Even when he doesn’t end up making images, Erik says the journey itself makes it worthwhile.

“In many ways, photography comes second to the actual experience of just being out in nature,” he says. “A morning cup of coffee on the tailgate of my pickup, throwing a tennis ball to my dog, knocking back a few pages in a good book—even though the memory card might be empty, my soul is filled,” he says.   

His favorite subject? Nebraska and the landscape and inhabitants of the Great Plains in general.

Erik Johnson's dog in the trunk of an old VW bug car

© Erik Johnson

My dog Khloe, looking at me inquisitively, wondering why I had her sit in such a strange place. This old Volkswagen rests on a family farm in southeast Nebraska. D7000, AF-S DX NIKKOR 18-140mm f/3.5-5.6G ED VR at 30 mm focal length, 1/160 of a second, f/6.3, ISO 200, Matrix metering, auto exposure.

Erik admires conservation photographer Michael Forsberg, who explains what draws photographers such as Erik to the Great Plains: “It doesn’t knock your socks off at a glance. It’s not the Colorado Rockies, it’s not the Pacific Northwest, it’s not the Grand Canyon. It’s a place that you can’t appreciate from a roadside pullout in five minutes. It’s a place you have to linger for hours, for days, for months, for years or a lifetime. Then it’s like getting to know an old friend. The more time you spend, the more layers you peel away, the more beauty you see. That’s what the Great Plains is, and it can be every bit as remarkable as all these other places.”

“Many see this region as a place you pass through to get to more grand landscapes,” Erik notes, but he sees the beauty they don’t. He says he’s only scratched the surface, “I feel compelled to explore every corner and unearth every story that these places hold.”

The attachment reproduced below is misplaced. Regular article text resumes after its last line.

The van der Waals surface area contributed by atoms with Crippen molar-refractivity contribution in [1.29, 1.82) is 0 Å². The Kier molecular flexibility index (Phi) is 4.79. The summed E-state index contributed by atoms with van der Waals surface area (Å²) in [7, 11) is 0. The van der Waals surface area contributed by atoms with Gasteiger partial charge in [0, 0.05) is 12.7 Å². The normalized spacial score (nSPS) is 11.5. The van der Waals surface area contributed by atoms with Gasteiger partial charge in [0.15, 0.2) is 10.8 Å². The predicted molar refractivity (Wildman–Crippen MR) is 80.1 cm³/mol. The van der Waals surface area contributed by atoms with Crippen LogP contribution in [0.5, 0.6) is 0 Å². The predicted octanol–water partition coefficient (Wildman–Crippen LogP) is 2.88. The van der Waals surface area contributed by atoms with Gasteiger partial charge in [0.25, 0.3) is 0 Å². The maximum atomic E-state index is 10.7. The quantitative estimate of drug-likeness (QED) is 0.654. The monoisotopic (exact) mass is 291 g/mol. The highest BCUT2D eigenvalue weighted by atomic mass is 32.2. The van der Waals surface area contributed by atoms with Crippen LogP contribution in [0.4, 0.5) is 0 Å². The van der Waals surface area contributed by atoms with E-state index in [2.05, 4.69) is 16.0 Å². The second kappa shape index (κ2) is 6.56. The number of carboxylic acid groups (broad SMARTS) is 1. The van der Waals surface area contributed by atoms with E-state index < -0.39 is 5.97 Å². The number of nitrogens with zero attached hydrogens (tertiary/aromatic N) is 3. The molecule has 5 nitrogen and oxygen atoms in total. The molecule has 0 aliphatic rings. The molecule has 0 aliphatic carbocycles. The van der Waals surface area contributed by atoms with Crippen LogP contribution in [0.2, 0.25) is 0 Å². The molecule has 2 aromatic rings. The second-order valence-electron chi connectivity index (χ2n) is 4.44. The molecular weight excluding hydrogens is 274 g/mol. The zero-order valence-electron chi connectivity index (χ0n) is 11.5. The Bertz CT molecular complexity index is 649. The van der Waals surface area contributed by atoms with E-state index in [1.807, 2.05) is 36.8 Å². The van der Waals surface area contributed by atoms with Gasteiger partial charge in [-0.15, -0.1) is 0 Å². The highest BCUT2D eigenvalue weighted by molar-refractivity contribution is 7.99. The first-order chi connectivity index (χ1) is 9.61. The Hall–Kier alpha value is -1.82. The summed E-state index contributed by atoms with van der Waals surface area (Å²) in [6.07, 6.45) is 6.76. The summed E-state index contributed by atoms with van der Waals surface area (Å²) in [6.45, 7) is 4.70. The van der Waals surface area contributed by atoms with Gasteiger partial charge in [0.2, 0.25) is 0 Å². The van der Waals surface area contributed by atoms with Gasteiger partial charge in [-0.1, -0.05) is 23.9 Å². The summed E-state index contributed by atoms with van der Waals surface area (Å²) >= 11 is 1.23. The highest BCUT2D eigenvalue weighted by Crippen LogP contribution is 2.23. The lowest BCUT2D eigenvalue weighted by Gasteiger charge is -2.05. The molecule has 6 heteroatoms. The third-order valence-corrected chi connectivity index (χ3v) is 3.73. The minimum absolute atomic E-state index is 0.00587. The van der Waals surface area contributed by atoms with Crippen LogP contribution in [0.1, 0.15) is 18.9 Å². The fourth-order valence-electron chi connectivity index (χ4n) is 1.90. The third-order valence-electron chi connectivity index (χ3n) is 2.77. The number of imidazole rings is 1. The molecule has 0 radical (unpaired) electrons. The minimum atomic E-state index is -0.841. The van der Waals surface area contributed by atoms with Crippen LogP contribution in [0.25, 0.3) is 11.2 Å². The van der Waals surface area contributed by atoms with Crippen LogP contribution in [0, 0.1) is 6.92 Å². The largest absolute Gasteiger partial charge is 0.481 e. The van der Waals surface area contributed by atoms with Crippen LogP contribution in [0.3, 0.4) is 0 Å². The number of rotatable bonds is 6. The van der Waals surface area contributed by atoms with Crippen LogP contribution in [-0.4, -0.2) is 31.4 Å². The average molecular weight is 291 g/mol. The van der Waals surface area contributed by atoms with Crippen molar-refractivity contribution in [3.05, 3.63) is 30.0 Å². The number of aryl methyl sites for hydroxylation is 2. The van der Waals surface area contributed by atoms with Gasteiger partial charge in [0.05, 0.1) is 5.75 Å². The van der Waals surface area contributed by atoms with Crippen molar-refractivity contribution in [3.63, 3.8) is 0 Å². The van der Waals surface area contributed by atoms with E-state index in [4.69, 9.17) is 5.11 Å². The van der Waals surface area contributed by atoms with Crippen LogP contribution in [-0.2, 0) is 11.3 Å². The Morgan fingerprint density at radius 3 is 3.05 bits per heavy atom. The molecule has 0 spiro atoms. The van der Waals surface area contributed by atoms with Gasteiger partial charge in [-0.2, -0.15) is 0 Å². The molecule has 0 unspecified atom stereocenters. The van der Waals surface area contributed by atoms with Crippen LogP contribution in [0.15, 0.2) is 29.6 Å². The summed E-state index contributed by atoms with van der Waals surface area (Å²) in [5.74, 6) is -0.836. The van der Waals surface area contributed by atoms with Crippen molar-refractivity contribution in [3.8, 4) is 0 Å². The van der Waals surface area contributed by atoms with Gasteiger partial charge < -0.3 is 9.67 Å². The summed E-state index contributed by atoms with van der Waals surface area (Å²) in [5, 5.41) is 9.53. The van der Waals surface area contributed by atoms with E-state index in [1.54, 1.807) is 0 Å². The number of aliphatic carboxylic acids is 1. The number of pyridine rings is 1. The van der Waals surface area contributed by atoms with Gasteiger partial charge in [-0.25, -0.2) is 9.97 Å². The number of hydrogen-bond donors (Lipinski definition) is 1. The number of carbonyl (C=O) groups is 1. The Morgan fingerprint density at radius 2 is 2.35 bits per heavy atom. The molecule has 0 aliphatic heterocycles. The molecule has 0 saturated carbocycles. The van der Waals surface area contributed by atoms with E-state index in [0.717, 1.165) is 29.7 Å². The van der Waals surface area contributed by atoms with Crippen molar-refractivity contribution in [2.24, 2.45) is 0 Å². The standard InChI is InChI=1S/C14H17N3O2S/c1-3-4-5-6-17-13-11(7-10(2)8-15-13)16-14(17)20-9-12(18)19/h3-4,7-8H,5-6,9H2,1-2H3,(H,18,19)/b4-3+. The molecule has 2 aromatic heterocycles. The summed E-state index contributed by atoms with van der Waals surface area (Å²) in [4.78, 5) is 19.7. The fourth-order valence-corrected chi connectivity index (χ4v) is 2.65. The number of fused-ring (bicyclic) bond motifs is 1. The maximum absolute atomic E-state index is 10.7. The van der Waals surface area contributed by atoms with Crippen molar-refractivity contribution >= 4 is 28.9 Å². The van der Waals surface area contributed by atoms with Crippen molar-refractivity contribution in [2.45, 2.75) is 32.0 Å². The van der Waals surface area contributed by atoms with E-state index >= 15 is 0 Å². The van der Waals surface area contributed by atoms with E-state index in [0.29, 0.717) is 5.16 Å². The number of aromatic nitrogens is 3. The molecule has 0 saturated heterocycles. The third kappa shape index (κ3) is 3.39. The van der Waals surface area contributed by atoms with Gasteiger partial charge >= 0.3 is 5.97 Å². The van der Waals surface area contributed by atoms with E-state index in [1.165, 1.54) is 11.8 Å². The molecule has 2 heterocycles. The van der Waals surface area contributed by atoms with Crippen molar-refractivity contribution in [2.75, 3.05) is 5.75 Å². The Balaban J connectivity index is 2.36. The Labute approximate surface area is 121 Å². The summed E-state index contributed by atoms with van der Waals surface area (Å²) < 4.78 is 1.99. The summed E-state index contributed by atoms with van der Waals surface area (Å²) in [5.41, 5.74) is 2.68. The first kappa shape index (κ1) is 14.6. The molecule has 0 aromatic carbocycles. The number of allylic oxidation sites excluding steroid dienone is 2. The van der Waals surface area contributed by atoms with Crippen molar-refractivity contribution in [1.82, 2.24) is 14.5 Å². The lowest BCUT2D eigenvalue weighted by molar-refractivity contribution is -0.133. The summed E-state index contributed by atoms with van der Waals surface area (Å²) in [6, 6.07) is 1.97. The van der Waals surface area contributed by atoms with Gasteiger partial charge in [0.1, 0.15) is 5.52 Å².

When asked how he describes his photographic style, Erik says, “I want my photographs to be real and to portray the experience that I took in with my own eyes.” He strives to “not manipulate the reality of the situation.”

Erik Johnson photo of a sunrise over a tree with a lone cormorant on a branch

© Erik Johnson

A double-crested cormorant perched alone as the sun rises behind a veil of fog. On any given weekend, this body of water is a nondescript midwestern lake, full of boats and water-skiers buzzing across it. On this early Fall morning, the lake took on an entirely different personality. D7000, AF-S VR Zoom-Nikkor 70-300mm f/4.5-5.6G IF-ED at 300mm focal length, 1/1250 of a second, f/9, ISO 100, Matrix metering, auto exposure.

Erik Johnson photo of a grove of trees in the snow

© Erik Johnson

This grove of walnut trees is not far from my home in southeast Nebraska. On all sides of the grove is farmland. I love the way the evenly spaced trees transport you into an entirely different world. D7000, AF-S NIKKOR 35mm f/1.8G ED, 1/320 of a second, f/8, ISO 100, Matrix metering, auto exposure.

Weather and the Great Plains

“Weather is one of the most dynamic natural forces and no two events are ever the same. You never know what you’ll end up with when a thunderstorm rolls over the plains and brings dramatic light with it,” Erik says. “The best sunsets I’ve ever experienced are those following strong thunderstorms as the clouds break and the sun’s light pierces through and the sun sets on the horizon. Various cloud formations will reflect and filter sunlight in different ways, leading to a varied palette of colors,” he adds.